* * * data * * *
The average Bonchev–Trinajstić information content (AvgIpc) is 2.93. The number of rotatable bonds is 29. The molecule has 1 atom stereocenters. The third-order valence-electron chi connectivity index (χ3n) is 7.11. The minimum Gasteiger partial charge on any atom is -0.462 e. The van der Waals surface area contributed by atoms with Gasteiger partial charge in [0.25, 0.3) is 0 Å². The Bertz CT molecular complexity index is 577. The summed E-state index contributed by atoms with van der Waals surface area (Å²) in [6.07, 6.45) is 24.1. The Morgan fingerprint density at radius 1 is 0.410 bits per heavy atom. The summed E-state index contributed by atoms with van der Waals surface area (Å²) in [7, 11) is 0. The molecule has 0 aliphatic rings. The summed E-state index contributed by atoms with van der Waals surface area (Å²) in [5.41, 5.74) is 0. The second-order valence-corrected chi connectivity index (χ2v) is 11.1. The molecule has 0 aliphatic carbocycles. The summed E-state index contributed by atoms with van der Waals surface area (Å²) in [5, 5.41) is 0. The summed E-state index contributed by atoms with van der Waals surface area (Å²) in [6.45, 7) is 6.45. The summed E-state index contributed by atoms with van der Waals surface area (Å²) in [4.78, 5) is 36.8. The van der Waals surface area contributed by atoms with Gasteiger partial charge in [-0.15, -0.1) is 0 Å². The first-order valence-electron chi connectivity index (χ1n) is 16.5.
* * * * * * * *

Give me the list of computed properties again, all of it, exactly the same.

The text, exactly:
The average Bonchev–Trinajstić information content (AvgIpc) is 2.93. The number of rotatable bonds is 29. The molecule has 1 atom stereocenters. The third-order valence-electron chi connectivity index (χ3n) is 7.11. The minimum Gasteiger partial charge on any atom is -0.462 e. The van der Waals surface area contributed by atoms with Gasteiger partial charge in [0.25, 0.3) is 0 Å². The Bertz CT molecular complexity index is 577. The summed E-state index contributed by atoms with van der Waals surface area (Å²) in [6.07, 6.45) is 24.1. The Morgan fingerprint density at radius 1 is 0.410 bits per heavy atom. The summed E-state index contributed by atoms with van der Waals surface area (Å²) in [7, 11) is 0. The molecule has 0 aliphatic rings. The summed E-state index contributed by atoms with van der Waals surface area (Å²) in [5.41, 5.74) is 0. The second-order valence-corrected chi connectivity index (χ2v) is 11.1. The molecule has 0 aliphatic carbocycles. The summed E-state index contributed by atoms with van der Waals surface area (Å²) in [5, 5.41) is 0. The summed E-state index contributed by atoms with van der Waals surface area (Å²) in [6.45, 7) is 6.45. The summed E-state index contributed by atoms with van der Waals surface area (Å²) in [4.78, 5) is 36.8. The van der Waals surface area contributed by atoms with Gasteiger partial charge in [-0.15, -0.1) is 0 Å². The first-order valence-electron chi connectivity index (χ1n) is 16.5.